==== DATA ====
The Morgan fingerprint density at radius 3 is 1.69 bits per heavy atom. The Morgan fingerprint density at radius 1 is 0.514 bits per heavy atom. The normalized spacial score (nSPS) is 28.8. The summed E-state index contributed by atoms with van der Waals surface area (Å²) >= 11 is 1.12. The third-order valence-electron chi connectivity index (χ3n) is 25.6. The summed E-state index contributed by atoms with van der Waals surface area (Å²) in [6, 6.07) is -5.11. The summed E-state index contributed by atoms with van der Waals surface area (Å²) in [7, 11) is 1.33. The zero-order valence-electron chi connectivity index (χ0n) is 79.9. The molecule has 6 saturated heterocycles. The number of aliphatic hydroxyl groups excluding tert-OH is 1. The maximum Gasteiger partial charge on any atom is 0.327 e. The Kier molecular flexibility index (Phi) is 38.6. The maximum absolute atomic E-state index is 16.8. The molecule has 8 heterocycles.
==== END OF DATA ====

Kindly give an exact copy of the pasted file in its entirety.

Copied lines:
The Morgan fingerprint density at radius 3 is 1.69 bits per heavy atom. The Morgan fingerprint density at radius 1 is 0.514 bits per heavy atom. The normalized spacial score (nSPS) is 28.8. The summed E-state index contributed by atoms with van der Waals surface area (Å²) >= 11 is 1.12. The third-order valence-electron chi connectivity index (χ3n) is 25.6. The summed E-state index contributed by atoms with van der Waals surface area (Å²) in [6, 6.07) is -5.11. The summed E-state index contributed by atoms with van der Waals surface area (Å²) in [7, 11) is 1.33. The zero-order valence-electron chi connectivity index (χ0n) is 79.9. The molecule has 6 saturated heterocycles. The number of aliphatic hydroxyl groups excluding tert-OH is 1. The maximum Gasteiger partial charge on any atom is 0.327 e. The Kier molecular flexibility index (Phi) is 38.6. The maximum absolute atomic E-state index is 16.8. The molecule has 8 heterocycles.